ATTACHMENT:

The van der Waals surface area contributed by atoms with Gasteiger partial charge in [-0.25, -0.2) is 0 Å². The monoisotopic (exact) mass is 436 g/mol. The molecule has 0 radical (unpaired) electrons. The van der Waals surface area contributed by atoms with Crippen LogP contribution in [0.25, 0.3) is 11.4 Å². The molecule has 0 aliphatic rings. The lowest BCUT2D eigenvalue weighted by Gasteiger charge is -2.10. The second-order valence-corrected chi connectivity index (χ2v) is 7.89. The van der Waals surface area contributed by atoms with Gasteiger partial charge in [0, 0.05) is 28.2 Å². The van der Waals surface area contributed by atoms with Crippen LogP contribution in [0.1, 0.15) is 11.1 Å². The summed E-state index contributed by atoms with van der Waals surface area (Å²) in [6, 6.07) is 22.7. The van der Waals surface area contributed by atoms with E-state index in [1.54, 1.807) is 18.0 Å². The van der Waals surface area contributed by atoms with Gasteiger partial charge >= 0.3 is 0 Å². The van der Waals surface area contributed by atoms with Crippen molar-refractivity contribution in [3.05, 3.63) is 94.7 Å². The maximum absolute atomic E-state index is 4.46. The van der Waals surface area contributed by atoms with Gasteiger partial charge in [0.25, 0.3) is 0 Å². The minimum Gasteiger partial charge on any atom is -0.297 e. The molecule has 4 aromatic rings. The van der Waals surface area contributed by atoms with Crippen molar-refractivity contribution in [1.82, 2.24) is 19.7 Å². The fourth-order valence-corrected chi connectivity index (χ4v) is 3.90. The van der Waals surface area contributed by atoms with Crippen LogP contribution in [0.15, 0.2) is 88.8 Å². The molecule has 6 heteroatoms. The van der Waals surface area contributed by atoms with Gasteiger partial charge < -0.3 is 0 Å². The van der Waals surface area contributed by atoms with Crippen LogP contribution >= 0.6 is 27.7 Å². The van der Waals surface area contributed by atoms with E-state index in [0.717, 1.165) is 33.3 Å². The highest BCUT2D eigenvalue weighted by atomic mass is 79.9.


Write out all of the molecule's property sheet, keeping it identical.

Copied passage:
The van der Waals surface area contributed by atoms with Gasteiger partial charge in [-0.25, -0.2) is 0 Å². The monoisotopic (exact) mass is 436 g/mol. The molecule has 0 radical (unpaired) electrons. The van der Waals surface area contributed by atoms with Crippen LogP contribution in [0.25, 0.3) is 11.4 Å². The molecule has 0 aliphatic rings. The lowest BCUT2D eigenvalue weighted by Gasteiger charge is -2.10. The second-order valence-corrected chi connectivity index (χ2v) is 7.89. The van der Waals surface area contributed by atoms with Gasteiger partial charge in [0, 0.05) is 28.2 Å². The van der Waals surface area contributed by atoms with Crippen LogP contribution in [0.1, 0.15) is 11.1 Å². The summed E-state index contributed by atoms with van der Waals surface area (Å²) in [6, 6.07) is 22.7. The van der Waals surface area contributed by atoms with E-state index in [1.54, 1.807) is 18.0 Å². The van der Waals surface area contributed by atoms with Gasteiger partial charge >= 0.3 is 0 Å². The van der Waals surface area contributed by atoms with Crippen molar-refractivity contribution in [3.05, 3.63) is 94.7 Å². The maximum absolute atomic E-state index is 4.46. The van der Waals surface area contributed by atoms with Gasteiger partial charge in [0.25, 0.3) is 0 Å². The minimum Gasteiger partial charge on any atom is -0.297 e. The molecule has 4 aromatic rings. The van der Waals surface area contributed by atoms with Crippen molar-refractivity contribution in [1.82, 2.24) is 19.7 Å². The fourth-order valence-corrected chi connectivity index (χ4v) is 3.90. The van der Waals surface area contributed by atoms with Crippen LogP contribution in [0.15, 0.2) is 88.8 Å². The molecule has 6 heteroatoms. The van der Waals surface area contributed by atoms with Gasteiger partial charge < -0.3 is 0 Å². The van der Waals surface area contributed by atoms with Crippen LogP contribution >= 0.6 is 27.7 Å². The van der Waals surface area contributed by atoms with E-state index in [0.717, 1.165) is 33.3 Å². The highest BCUT2D eigenvalue weighted by atomic mass is 79.9.